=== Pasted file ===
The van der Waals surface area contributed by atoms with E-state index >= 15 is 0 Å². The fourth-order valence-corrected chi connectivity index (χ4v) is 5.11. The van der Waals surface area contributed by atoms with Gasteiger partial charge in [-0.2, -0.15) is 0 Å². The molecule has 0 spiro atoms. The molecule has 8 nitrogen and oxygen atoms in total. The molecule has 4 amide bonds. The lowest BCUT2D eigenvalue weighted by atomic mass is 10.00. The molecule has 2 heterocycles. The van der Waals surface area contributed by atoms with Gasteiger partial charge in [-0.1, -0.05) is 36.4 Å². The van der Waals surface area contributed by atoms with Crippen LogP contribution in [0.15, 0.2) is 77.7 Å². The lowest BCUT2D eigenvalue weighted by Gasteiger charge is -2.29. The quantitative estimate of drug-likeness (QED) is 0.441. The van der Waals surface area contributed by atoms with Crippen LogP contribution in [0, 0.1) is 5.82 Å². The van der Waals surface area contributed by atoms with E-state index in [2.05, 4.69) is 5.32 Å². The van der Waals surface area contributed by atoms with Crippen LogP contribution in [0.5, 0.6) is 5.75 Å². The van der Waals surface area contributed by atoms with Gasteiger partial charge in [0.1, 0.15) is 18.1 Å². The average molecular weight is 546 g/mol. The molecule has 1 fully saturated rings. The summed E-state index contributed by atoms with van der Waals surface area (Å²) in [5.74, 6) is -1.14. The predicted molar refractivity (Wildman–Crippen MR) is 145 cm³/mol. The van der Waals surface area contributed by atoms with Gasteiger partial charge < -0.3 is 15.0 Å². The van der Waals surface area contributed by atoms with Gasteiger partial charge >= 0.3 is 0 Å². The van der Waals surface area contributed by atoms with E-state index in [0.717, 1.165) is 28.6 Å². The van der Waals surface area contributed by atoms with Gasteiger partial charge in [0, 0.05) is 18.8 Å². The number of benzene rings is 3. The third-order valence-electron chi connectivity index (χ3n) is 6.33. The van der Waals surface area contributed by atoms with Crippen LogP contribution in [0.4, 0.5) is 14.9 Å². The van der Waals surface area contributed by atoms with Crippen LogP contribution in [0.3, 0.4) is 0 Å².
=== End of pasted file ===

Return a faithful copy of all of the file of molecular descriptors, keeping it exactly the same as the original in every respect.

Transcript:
The van der Waals surface area contributed by atoms with E-state index >= 15 is 0 Å². The fourth-order valence-corrected chi connectivity index (χ4v) is 5.11. The van der Waals surface area contributed by atoms with Gasteiger partial charge in [-0.2, -0.15) is 0 Å². The molecule has 0 spiro atoms. The molecule has 8 nitrogen and oxygen atoms in total. The molecule has 4 amide bonds. The lowest BCUT2D eigenvalue weighted by atomic mass is 10.00. The molecule has 2 heterocycles. The van der Waals surface area contributed by atoms with Gasteiger partial charge in [-0.1, -0.05) is 36.4 Å². The van der Waals surface area contributed by atoms with Crippen LogP contribution in [0.15, 0.2) is 77.7 Å². The lowest BCUT2D eigenvalue weighted by Gasteiger charge is -2.29. The quantitative estimate of drug-likeness (QED) is 0.441. The van der Waals surface area contributed by atoms with Crippen LogP contribution in [0, 0.1) is 5.82 Å². The van der Waals surface area contributed by atoms with E-state index in [2.05, 4.69) is 5.32 Å². The van der Waals surface area contributed by atoms with Crippen LogP contribution in [0.5, 0.6) is 5.75 Å². The van der Waals surface area contributed by atoms with Gasteiger partial charge in [0.1, 0.15) is 18.1 Å². The average molecular weight is 546 g/mol. The molecule has 1 fully saturated rings. The summed E-state index contributed by atoms with van der Waals surface area (Å²) in [5.74, 6) is -1.14. The predicted molar refractivity (Wildman–Crippen MR) is 145 cm³/mol. The van der Waals surface area contributed by atoms with Gasteiger partial charge < -0.3 is 15.0 Å². The van der Waals surface area contributed by atoms with Gasteiger partial charge >= 0.3 is 0 Å². The van der Waals surface area contributed by atoms with E-state index in [0.717, 1.165) is 28.6 Å². The van der Waals surface area contributed by atoms with Gasteiger partial charge in [0, 0.05) is 18.8 Å². The number of benzene rings is 3. The third-order valence-electron chi connectivity index (χ3n) is 6.33. The van der Waals surface area contributed by atoms with Crippen LogP contribution in [0.4, 0.5) is 14.9 Å². The van der Waals surface area contributed by atoms with Crippen LogP contribution in [0.3, 0.4) is 0 Å².